Why are the Compliance Obligations in ISO 14001 so Important?

ISO 14001 - Why it’s Important to Stay Legally Up To Date

The compliance obligations in ISO 14001 are often quite challenging for businesses, because the process can be difficult to understand.  It’s often thought that the standard requires a legal register to be updated every time a new piece of legislation is passed. But in reality, the requirements are a bit more involved.

There’s no specific requirement to maintain a legal register to fulfil the compliance obligations in ISO 14001 (and also ISO 45001 for that matter). Though it’s often the best way to determine the applicable legislation. Plus, it’s a useful tool to have in your back pocket when you’re preparing for a compliance audit.

So, let’s take a closer look at the compliance obligations in ISO 14001 and best practices for remaining on the right side of the standard and the law.

What does environmental compliance mean?

All businesses are required by law to comply with relevant environmental legislation. In addition, you might also have other types of non-legal requirements to adhere to, for example, codes of practice or contractual obligations.

In terms of compliance obligations in ISO 14001, it only includes requirements that are related to the Environmental Management System (EMS), and more specifically, to your environmental aspects. 

These might arise from environmental laws and regulations that apply to your business, and also voluntary commitments.

How to determine compliance obligations in ISO 14001?

Firstly, you need to identify the applicable legal requirements.  The internet is a useful tool for obtaining information on environmental laws and regulations, (although it can be a long and drawn-out process). 

Bear in mind that documenting your list of legal requirements is just the beginning. From there on in, it’s an ever-changing landscape, and you need to keep up to date with any new regulations that are passed.

In addition, it’s vital that you understand how the legislation applies to your business. Some regulations might not even be applicable to the business. But you need to identify those that are, and record how they impact your business.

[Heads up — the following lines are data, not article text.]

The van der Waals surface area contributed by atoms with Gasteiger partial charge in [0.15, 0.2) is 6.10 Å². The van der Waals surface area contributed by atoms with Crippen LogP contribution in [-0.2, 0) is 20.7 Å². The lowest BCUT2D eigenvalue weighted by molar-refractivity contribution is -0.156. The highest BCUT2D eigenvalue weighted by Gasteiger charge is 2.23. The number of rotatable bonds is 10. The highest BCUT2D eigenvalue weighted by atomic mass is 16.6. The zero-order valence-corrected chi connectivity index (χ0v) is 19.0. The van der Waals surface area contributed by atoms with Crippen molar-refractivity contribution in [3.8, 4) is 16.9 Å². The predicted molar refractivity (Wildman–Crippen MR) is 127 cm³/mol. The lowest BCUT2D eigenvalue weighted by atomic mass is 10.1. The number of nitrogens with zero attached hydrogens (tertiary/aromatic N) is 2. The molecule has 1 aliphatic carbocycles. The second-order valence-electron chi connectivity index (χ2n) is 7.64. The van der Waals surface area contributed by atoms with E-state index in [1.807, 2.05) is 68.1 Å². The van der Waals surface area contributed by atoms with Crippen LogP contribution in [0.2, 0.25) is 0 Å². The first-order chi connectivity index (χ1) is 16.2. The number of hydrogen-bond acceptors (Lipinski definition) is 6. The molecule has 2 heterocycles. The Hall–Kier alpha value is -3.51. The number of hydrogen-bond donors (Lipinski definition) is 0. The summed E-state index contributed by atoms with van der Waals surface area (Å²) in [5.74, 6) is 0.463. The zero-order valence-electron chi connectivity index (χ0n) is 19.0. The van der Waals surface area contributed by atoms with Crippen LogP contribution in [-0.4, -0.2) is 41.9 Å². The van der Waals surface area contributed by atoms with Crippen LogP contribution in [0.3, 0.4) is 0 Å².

How to evaluate compliance obligations in ISO 14001

You need to establish, implement and maintain a process for the periodic evaluation of compliance, and everything has to be documented. The easiest place to start is with the list of compliance obligations that you generated at the start of the process. 

It’s also important to understand the frequency for evaluating compliance obligations in ISO 14001. This is because some legal requirements will need to be verified more often than others. 

For example, trade effluent discharges might need reviewing more frequently than your recycling rate. Plus, the frequency of evaluation might also depend on your industry, as some sectors have higher environmental impacts than others.

Your evaluations might include things like –

  • Monitoring facility activities
  • Inspecting work areas and equipment
  • Ensuring the adherence of employee operating criteria

It’s also important to note any potential gaps, malfunctions, deterioration or unusual situations that could lead to a non-compliance. You can take proactive steps to avoid any incidents once you’ve familiarised yourself with the risks. In addition, there’s the added peace of mind of knowing that there haven’t been any unauthorised or unplanned releases since you last checked.

Evaluation methods for compliance obligations in ISO 14001

Evaluation of your compliance obligations can take different formats, such as –

  • Inspections
  • Direct observations
  • Interviews
  • Review of routine sampling
  • Audits

But the important thing is to keep the process ongoing.

All mandatory or voluntary compliance obligations in ISO 14001 need to be evaluated at a defined frequency. An efficient way to devise your schedule is to review your –

  • Compliance history
  • Potential for performance change
  • Potential Penalties for non-compliance

All ISO standards follow the Plan-Do-Check-Act (PDCA) cycle. And the evaluation of compliance obligations can also follow this cycle very well.

PLAN – Appoint an auditor or an auditing team. Auditors can be internal or external, as long as they are competent and understand the environmental regulations for your business.

DO – Conduct the audit, including a review of your procedures to determine your level of compliance.

CHECK – The ISO standards place emphasis on leadership commitment. So, senior management must be made aware of any breaches or potential breaches. And the relevant measures need to be agreed and taken to fix any instances of non-compliance.

ACT – Implement new procedures or changes to existing procedures. Training courses are a great way to start rolling this out, ensuring that everybody is aware of and on board with what’s going on.  And lastly, re-evaluate whether the changes you’ve made have had the intended effect, or if there’s still work to be done. Then go back to the Planning phase of the cycle, rinse and repeat.

Reporting the results

The standard requires that results are communicated to senior management. To this end, your management review mechanism can be used to ensure this is happening as it should be. But it’s likely that the senior team want to know immediately if a potential breach is identified, rather than find out at a review at a later date.

Conformity check

Use the table below to check your conformity:

conformity check

Are you working towards certification to ISO 14001? Do you need assistance with a legal register or evaluation of compliance audit? We’d love to help. Get in touch.

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